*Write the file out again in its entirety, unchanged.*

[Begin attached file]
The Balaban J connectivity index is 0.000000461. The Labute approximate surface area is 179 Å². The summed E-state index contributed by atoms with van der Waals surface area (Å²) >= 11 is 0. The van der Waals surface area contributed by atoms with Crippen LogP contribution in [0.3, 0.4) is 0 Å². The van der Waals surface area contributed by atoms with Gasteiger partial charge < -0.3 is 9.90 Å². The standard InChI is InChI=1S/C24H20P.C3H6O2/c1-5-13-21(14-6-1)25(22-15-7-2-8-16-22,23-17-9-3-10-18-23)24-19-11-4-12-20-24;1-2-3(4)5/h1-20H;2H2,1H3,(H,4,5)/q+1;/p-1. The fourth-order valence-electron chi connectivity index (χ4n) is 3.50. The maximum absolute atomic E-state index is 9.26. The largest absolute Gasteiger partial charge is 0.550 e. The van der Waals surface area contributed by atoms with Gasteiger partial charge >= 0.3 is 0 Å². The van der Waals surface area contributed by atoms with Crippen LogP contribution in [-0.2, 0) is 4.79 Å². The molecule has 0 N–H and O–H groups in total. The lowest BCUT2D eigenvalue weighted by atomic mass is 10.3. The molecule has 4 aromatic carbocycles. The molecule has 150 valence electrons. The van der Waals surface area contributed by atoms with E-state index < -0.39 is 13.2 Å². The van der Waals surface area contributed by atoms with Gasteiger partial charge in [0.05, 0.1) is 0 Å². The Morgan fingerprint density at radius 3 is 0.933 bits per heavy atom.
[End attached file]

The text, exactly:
The Balaban J connectivity index is 0.000000461. The Labute approximate surface area is 179 Å². The summed E-state index contributed by atoms with van der Waals surface area (Å²) >= 11 is 0. The van der Waals surface area contributed by atoms with Crippen LogP contribution in [0.3, 0.4) is 0 Å². The van der Waals surface area contributed by atoms with Gasteiger partial charge < -0.3 is 9.90 Å². The standard InChI is InChI=1S/C24H20P.C3H6O2/c1-5-13-21(14-6-1)25(22-15-7-2-8-16-22,23-17-9-3-10-18-23)24-19-11-4-12-20-24;1-2-3(4)5/h1-20H;2H2,1H3,(H,4,5)/q+1;/p-1. The fourth-order valence-electron chi connectivity index (χ4n) is 3.50. The maximum absolute atomic E-state index is 9.26. The largest absolute Gasteiger partial charge is 0.550 e. The van der Waals surface area contributed by atoms with Gasteiger partial charge >= 0.3 is 0 Å². The van der Waals surface area contributed by atoms with Crippen LogP contribution in [-0.2, 0) is 4.79 Å². The molecule has 0 N–H and O–H groups in total. The lowest BCUT2D eigenvalue weighted by atomic mass is 10.3. The molecule has 4 aromatic carbocycles. The molecule has 150 valence electrons. The van der Waals surface area contributed by atoms with E-state index < -0.39 is 13.2 Å². The van der Waals surface area contributed by atoms with Gasteiger partial charge in [0.05, 0.1) is 0 Å². The Morgan fingerprint density at radius 3 is 0.933 bits per heavy atom.